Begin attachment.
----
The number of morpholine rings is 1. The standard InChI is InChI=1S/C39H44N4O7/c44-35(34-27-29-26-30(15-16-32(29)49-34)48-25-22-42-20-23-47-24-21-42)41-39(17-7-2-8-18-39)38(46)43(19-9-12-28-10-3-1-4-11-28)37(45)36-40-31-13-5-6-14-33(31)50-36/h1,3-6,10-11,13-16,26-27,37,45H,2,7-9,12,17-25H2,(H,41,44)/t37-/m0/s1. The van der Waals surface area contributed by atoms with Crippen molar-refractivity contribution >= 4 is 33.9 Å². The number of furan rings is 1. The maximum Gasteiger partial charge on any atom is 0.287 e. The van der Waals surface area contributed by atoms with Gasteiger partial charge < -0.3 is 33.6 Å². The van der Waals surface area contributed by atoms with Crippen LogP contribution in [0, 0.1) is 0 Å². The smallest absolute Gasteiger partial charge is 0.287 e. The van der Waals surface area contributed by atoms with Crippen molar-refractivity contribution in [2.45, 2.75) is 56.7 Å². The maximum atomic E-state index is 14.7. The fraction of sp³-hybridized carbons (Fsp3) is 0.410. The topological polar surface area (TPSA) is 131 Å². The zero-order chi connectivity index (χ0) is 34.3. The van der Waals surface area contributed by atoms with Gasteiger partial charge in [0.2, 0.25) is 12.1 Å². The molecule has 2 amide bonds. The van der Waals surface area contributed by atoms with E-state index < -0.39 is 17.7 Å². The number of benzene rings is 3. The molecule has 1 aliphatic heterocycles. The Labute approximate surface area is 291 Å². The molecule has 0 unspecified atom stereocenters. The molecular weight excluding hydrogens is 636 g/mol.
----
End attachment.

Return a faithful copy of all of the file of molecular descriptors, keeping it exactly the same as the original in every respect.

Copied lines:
The number of morpholine rings is 1. The standard InChI is InChI=1S/C39H44N4O7/c44-35(34-27-29-26-30(15-16-32(29)49-34)48-25-22-42-20-23-47-24-21-42)41-39(17-7-2-8-18-39)38(46)43(19-9-12-28-10-3-1-4-11-28)37(45)36-40-31-13-5-6-14-33(31)50-36/h1,3-6,10-11,13-16,26-27,37,45H,2,7-9,12,17-25H2,(H,41,44)/t37-/m0/s1. The van der Waals surface area contributed by atoms with Crippen molar-refractivity contribution >= 4 is 33.9 Å². The number of furan rings is 1. The maximum Gasteiger partial charge on any atom is 0.287 e. The van der Waals surface area contributed by atoms with Gasteiger partial charge < -0.3 is 33.6 Å². The van der Waals surface area contributed by atoms with Crippen LogP contribution in [0, 0.1) is 0 Å². The smallest absolute Gasteiger partial charge is 0.287 e. The van der Waals surface area contributed by atoms with Crippen molar-refractivity contribution in [2.45, 2.75) is 56.7 Å². The maximum atomic E-state index is 14.7. The fraction of sp³-hybridized carbons (Fsp3) is 0.410. The topological polar surface area (TPSA) is 131 Å². The zero-order chi connectivity index (χ0) is 34.3. The van der Waals surface area contributed by atoms with Gasteiger partial charge in [0.2, 0.25) is 12.1 Å². The molecule has 2 amide bonds. The van der Waals surface area contributed by atoms with E-state index < -0.39 is 17.7 Å². The number of benzene rings is 3. The molecule has 1 aliphatic heterocycles. The Labute approximate surface area is 291 Å². The molecule has 0 unspecified atom stereocenters. The molecular weight excluding hydrogens is 636 g/mol.